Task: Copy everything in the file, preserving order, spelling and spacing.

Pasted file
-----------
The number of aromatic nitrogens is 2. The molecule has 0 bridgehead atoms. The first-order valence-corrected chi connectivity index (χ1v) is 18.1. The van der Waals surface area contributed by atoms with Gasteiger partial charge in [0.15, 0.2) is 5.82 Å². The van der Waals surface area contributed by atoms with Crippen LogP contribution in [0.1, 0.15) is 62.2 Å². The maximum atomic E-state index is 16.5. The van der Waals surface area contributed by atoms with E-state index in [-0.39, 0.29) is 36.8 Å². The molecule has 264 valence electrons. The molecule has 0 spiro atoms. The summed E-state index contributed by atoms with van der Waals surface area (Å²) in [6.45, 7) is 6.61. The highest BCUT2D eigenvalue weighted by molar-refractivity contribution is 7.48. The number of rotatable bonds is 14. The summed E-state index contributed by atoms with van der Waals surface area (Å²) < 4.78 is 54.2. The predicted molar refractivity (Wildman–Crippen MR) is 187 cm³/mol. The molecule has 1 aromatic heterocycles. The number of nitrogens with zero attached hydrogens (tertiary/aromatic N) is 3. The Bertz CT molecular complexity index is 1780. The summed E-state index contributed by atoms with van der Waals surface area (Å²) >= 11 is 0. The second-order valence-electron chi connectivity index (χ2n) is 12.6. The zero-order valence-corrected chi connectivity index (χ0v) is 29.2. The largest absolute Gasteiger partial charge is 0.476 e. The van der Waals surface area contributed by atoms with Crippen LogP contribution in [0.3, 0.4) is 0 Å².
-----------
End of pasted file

The number of aromatic nitrogens is 2. The molecule has 0 bridgehead atoms. The first-order valence-corrected chi connectivity index (χ1v) is 18.1. The van der Waals surface area contributed by atoms with Gasteiger partial charge in [0.15, 0.2) is 5.82 Å². The van der Waals surface area contributed by atoms with Crippen LogP contribution in [0.1, 0.15) is 62.2 Å². The maximum atomic E-state index is 16.5. The van der Waals surface area contributed by atoms with E-state index in [-0.39, 0.29) is 36.8 Å². The molecule has 264 valence electrons. The molecule has 0 spiro atoms. The summed E-state index contributed by atoms with van der Waals surface area (Å²) in [6.45, 7) is 6.61. The highest BCUT2D eigenvalue weighted by molar-refractivity contribution is 7.48. The number of rotatable bonds is 14. The summed E-state index contributed by atoms with van der Waals surface area (Å²) < 4.78 is 54.2. The predicted molar refractivity (Wildman–Crippen MR) is 187 cm³/mol. The molecule has 1 aromatic heterocycles. The number of nitrogens with zero attached hydrogens (tertiary/aromatic N) is 3. The Bertz CT molecular complexity index is 1780. The summed E-state index contributed by atoms with van der Waals surface area (Å²) >= 11 is 0. The second-order valence-electron chi connectivity index (χ2n) is 12.6. The zero-order valence-corrected chi connectivity index (χ0v) is 29.2. The largest absolute Gasteiger partial charge is 0.476 e. The van der Waals surface area contributed by atoms with Crippen LogP contribution in [0.3, 0.4) is 0 Å².